Brent Wahba, an engineer with a background in Lean at GM and Delphi Automotive, also saw that root cause thinking had not yet penetrated the culture of sales and marketing management. His book "The Fluff Cycle," criticized business writers in sales and marketing. He observed that traditional "best practices" approach as well as the insights of sales consultants usually do not work for very long. His point was that this is precisely because they are transplanted from outside the company, rather than being the result of people inside the company improving their thinking about the problems they face.
Wahba's point was not a new one, however. In his book High-Impact Consulting, Robert Shaffer made a resounding statement about all kinds of consulting - not just sales and marketing: "No matter how wise and creative the consultant's analysis and recommendations, they pay off only to the extent that the client does what is necessary to benefit from them. The result is that many consulting projects fail to contribute nearly as much as they might because of the implementation gap, and a great many produce virtually no lasting benefit." As Edwards Deming said "It does not happen all at once. There is no instant pudding."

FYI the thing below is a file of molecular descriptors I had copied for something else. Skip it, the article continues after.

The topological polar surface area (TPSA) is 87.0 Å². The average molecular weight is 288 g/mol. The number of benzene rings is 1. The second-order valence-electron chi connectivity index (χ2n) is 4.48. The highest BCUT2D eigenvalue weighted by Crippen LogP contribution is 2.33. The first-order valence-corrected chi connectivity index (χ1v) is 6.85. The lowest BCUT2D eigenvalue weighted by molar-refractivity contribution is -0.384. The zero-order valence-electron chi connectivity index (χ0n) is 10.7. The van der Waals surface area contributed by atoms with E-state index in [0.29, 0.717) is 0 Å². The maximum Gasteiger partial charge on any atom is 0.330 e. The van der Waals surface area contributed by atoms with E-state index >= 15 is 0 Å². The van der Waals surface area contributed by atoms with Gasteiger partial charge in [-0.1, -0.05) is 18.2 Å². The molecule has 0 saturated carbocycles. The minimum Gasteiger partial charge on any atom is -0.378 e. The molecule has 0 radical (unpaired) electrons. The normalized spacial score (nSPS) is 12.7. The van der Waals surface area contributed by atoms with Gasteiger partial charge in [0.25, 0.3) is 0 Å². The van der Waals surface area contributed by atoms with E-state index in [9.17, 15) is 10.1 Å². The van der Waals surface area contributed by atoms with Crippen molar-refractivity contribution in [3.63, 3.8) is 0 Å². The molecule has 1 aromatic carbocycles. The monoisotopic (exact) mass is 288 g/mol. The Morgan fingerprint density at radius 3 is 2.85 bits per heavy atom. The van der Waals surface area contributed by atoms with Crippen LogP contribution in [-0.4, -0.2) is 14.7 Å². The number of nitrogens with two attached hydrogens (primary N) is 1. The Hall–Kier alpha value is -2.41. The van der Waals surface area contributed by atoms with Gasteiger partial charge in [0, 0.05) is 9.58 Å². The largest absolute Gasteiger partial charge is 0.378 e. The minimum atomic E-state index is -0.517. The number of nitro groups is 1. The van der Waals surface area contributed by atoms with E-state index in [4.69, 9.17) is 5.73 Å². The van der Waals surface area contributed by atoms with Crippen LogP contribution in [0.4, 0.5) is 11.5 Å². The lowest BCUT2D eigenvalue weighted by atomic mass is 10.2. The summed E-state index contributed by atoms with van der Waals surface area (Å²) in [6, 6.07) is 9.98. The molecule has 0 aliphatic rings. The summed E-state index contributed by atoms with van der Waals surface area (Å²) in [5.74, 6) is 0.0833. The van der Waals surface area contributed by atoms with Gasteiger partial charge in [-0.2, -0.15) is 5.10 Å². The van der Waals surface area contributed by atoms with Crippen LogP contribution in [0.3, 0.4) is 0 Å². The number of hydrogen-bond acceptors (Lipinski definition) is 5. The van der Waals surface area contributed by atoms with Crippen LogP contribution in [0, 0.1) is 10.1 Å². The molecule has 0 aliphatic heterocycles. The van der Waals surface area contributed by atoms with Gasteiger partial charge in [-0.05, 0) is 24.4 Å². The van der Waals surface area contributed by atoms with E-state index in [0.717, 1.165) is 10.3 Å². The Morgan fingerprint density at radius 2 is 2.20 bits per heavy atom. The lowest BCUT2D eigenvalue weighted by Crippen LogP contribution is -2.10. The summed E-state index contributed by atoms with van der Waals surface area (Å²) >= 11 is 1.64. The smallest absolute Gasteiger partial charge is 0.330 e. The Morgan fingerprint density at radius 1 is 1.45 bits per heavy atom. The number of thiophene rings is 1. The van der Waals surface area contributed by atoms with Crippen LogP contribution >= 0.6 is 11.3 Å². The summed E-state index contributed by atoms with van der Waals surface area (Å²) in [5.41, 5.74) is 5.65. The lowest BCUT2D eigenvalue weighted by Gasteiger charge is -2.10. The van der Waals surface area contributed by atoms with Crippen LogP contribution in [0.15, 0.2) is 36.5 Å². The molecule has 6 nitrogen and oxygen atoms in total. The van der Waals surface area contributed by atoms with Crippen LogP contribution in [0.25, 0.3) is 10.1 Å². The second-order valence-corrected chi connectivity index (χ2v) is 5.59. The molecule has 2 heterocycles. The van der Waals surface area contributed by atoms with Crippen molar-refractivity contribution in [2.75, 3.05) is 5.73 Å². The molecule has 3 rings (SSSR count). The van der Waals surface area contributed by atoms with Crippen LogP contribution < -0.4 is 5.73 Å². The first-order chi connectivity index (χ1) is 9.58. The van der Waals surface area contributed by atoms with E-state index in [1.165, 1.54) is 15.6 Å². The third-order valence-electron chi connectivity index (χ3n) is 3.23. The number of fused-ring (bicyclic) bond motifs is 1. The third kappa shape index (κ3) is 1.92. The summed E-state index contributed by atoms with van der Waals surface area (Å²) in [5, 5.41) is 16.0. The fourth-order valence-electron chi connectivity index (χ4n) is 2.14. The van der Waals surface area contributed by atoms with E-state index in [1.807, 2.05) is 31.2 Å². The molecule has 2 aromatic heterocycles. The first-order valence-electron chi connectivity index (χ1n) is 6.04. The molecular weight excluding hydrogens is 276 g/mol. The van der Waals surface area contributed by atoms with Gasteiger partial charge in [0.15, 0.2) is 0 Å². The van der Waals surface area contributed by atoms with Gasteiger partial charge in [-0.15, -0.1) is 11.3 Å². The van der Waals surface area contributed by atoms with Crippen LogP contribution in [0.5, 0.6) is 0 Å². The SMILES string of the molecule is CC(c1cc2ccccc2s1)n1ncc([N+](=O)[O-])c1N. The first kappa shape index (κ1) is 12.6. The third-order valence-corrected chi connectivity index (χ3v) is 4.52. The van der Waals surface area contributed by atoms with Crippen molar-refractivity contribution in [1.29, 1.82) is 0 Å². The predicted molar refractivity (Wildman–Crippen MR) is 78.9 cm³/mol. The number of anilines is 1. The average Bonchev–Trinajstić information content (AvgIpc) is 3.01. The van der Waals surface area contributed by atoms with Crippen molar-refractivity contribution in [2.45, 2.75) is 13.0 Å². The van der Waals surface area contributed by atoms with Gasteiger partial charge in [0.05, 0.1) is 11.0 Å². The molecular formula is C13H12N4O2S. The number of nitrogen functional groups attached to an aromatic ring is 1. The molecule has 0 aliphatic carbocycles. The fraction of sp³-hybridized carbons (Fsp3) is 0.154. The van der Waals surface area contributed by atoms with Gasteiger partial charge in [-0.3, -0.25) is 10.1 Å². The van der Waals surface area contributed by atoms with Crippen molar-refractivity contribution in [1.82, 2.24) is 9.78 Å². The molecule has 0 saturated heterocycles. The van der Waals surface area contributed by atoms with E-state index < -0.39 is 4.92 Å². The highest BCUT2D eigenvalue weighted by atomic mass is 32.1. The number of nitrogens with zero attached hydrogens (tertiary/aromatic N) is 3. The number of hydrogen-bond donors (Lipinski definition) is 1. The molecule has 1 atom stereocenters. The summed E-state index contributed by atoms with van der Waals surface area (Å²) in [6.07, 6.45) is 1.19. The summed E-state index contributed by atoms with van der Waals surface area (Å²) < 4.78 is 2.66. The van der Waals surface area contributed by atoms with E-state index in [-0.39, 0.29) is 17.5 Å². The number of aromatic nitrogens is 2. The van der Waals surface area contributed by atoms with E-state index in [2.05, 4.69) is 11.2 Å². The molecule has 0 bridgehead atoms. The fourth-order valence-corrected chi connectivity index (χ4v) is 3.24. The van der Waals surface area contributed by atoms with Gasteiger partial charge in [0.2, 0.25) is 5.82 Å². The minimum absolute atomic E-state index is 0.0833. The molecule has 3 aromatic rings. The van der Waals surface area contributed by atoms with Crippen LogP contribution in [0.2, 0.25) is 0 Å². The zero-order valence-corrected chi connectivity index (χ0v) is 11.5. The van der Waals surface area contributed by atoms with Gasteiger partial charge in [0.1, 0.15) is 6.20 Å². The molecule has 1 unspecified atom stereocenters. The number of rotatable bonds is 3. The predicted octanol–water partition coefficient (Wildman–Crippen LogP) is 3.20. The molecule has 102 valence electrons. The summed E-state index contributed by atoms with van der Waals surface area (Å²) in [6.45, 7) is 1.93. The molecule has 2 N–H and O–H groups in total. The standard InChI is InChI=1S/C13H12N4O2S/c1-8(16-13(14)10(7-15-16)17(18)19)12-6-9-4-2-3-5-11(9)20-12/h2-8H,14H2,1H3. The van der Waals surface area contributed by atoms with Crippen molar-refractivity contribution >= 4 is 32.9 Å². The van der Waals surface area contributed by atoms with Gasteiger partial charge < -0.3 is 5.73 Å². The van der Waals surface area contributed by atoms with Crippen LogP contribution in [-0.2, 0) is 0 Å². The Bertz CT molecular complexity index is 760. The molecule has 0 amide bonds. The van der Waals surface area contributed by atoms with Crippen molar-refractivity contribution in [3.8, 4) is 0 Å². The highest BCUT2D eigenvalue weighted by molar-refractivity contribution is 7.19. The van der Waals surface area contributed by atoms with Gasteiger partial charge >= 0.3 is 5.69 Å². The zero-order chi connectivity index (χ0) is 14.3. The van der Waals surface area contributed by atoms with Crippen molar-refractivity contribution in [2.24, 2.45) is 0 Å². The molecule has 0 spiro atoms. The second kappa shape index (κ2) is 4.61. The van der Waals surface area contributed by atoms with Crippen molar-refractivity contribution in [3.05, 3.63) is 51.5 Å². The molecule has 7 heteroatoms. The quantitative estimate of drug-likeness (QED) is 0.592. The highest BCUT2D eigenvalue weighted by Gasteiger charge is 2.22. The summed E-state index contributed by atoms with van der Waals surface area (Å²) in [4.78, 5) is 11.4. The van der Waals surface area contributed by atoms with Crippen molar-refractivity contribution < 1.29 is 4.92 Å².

Scientific methods enable individuals to solve problems. When an engineer succeeds with a difficult problem, he or she can become a hero to his company. It may not really matter if no one else understands how they did it. However, companies require many different people to collaborate if sales and marketing problems are to be solved. And people cannot collaborate without learning and sharing an explicit approach for identifying evidence, generating theories, and experimenting.
Most executives are not taught to pay attention to how their employees think and solve problems. Instead, as described by Brian Joiner in his book Fourth Generation Management, they tend to either dictate the activities they want their people to follow (called "2nd generation" management), or (when that fails) hand down objectives without regard for how they will be achieved (called "3rd generation" management).